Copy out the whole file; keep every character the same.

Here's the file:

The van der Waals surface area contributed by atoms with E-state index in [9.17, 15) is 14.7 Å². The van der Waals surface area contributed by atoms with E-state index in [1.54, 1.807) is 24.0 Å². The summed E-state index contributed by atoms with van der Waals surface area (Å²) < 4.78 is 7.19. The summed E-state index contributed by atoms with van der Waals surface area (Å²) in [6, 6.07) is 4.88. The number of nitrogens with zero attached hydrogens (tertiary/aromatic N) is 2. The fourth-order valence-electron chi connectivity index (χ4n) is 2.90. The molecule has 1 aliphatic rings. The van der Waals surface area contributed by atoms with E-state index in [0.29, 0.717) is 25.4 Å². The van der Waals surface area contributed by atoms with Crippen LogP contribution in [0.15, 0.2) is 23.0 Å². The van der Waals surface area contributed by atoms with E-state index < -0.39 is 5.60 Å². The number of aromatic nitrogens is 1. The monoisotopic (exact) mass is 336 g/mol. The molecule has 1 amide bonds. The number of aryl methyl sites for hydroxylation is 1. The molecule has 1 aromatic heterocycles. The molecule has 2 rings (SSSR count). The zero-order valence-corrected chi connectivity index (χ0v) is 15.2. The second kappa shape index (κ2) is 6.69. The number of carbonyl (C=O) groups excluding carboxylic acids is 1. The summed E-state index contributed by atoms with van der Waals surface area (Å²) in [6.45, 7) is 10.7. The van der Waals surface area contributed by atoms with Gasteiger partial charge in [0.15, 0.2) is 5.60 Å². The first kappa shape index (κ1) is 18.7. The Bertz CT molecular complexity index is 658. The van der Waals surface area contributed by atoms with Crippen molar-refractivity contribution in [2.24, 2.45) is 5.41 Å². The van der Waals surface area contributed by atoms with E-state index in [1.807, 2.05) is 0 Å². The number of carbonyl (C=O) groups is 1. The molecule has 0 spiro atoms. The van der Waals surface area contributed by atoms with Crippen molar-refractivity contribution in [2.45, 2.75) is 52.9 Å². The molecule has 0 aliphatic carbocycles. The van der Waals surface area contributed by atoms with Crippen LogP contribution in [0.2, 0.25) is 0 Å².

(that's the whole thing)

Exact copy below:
The van der Waals surface area contributed by atoms with E-state index in [9.17, 15) is 14.7 Å². The van der Waals surface area contributed by atoms with E-state index in [1.54, 1.807) is 24.0 Å². The summed E-state index contributed by atoms with van der Waals surface area (Å²) < 4.78 is 7.19. The summed E-state index contributed by atoms with van der Waals surface area (Å²) in [6, 6.07) is 4.88. The number of nitrogens with zero attached hydrogens (tertiary/aromatic N) is 2. The fourth-order valence-electron chi connectivity index (χ4n) is 2.90. The molecule has 1 aliphatic rings. The van der Waals surface area contributed by atoms with E-state index in [0.29, 0.717) is 25.4 Å². The van der Waals surface area contributed by atoms with Crippen LogP contribution in [0.15, 0.2) is 23.0 Å². The van der Waals surface area contributed by atoms with E-state index < -0.39 is 5.60 Å². The number of aromatic nitrogens is 1. The monoisotopic (exact) mass is 336 g/mol. The molecule has 1 amide bonds. The number of aryl methyl sites for hydroxylation is 1. The molecule has 1 aromatic heterocycles. The molecule has 2 rings (SSSR count). The zero-order valence-corrected chi connectivity index (χ0v) is 15.2. The second kappa shape index (κ2) is 6.69. The number of carbonyl (C=O) groups excluding carboxylic acids is 1. The summed E-state index contributed by atoms with van der Waals surface area (Å²) in [6.45, 7) is 10.7. The van der Waals surface area contributed by atoms with Gasteiger partial charge in [0.15, 0.2) is 5.60 Å². The first kappa shape index (κ1) is 18.7. The Bertz CT molecular complexity index is 658. The van der Waals surface area contributed by atoms with Crippen molar-refractivity contribution in [2.24, 2.45) is 5.41 Å². The van der Waals surface area contributed by atoms with E-state index in [1.807, 2.05) is 0 Å². The number of carbonyl (C=O) groups is 1. The molecule has 0 spiro atoms. The van der Waals surface area contributed by atoms with Crippen molar-refractivity contribution in [2.45, 2.75) is 52.9 Å². The molecule has 0 aliphatic carbocycles. The van der Waals surface area contributed by atoms with Crippen LogP contribution in [0.2, 0.25) is 0 Å².